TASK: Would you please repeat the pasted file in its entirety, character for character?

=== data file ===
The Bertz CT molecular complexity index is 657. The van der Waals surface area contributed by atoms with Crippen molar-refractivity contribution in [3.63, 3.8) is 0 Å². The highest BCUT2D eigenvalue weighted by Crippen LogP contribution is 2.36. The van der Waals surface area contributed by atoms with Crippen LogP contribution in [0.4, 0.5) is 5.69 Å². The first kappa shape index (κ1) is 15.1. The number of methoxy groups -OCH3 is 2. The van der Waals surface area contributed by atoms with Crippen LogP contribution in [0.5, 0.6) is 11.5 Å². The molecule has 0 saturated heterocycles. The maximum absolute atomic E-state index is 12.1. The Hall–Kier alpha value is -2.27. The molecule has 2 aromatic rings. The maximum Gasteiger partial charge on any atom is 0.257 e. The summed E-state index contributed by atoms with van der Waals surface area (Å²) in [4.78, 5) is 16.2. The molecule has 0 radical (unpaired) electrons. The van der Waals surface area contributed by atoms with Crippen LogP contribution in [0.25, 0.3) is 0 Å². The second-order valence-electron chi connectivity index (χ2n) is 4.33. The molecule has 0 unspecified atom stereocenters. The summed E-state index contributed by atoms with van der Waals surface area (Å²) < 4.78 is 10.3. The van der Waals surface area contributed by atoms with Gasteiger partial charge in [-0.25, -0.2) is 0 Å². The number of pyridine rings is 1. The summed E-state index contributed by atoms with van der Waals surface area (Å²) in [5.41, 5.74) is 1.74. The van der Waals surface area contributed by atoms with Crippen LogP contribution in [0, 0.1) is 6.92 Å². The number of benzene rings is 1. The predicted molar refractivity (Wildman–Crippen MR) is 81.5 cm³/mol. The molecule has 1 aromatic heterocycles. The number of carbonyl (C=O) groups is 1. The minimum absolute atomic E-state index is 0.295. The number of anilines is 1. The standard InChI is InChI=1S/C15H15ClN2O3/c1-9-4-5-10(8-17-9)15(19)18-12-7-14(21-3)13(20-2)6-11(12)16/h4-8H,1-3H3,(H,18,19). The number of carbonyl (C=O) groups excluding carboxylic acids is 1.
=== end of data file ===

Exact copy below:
The Bertz CT molecular complexity index is 657. The van der Waals surface area contributed by atoms with Crippen molar-refractivity contribution in [3.63, 3.8) is 0 Å². The highest BCUT2D eigenvalue weighted by Crippen LogP contribution is 2.36. The van der Waals surface area contributed by atoms with Crippen LogP contribution in [0.4, 0.5) is 5.69 Å². The first kappa shape index (κ1) is 15.1. The number of methoxy groups -OCH3 is 2. The van der Waals surface area contributed by atoms with Crippen LogP contribution in [0.5, 0.6) is 11.5 Å². The molecule has 0 saturated heterocycles. The maximum absolute atomic E-state index is 12.1. The Hall–Kier alpha value is -2.27. The molecule has 2 aromatic rings. The maximum Gasteiger partial charge on any atom is 0.257 e. The summed E-state index contributed by atoms with van der Waals surface area (Å²) in [4.78, 5) is 16.2. The molecule has 0 radical (unpaired) electrons. The van der Waals surface area contributed by atoms with Crippen LogP contribution in [0.25, 0.3) is 0 Å². The second-order valence-electron chi connectivity index (χ2n) is 4.33. The molecule has 0 unspecified atom stereocenters. The summed E-state index contributed by atoms with van der Waals surface area (Å²) < 4.78 is 10.3. The van der Waals surface area contributed by atoms with Gasteiger partial charge in [-0.25, -0.2) is 0 Å². The number of pyridine rings is 1. The summed E-state index contributed by atoms with van der Waals surface area (Å²) in [5.41, 5.74) is 1.74. The van der Waals surface area contributed by atoms with Crippen LogP contribution in [0, 0.1) is 6.92 Å². The number of benzene rings is 1. The predicted molar refractivity (Wildman–Crippen MR) is 81.5 cm³/mol. The molecule has 1 aromatic heterocycles. The number of carbonyl (C=O) groups is 1. The minimum absolute atomic E-state index is 0.295. The number of anilines is 1. The standard InChI is InChI=1S/C15H15ClN2O3/c1-9-4-5-10(8-17-9)15(19)18-12-7-14(21-3)13(20-2)6-11(12)16/h4-8H,1-3H3,(H,18,19). The number of carbonyl (C=O) groups excluding carboxylic acids is 1.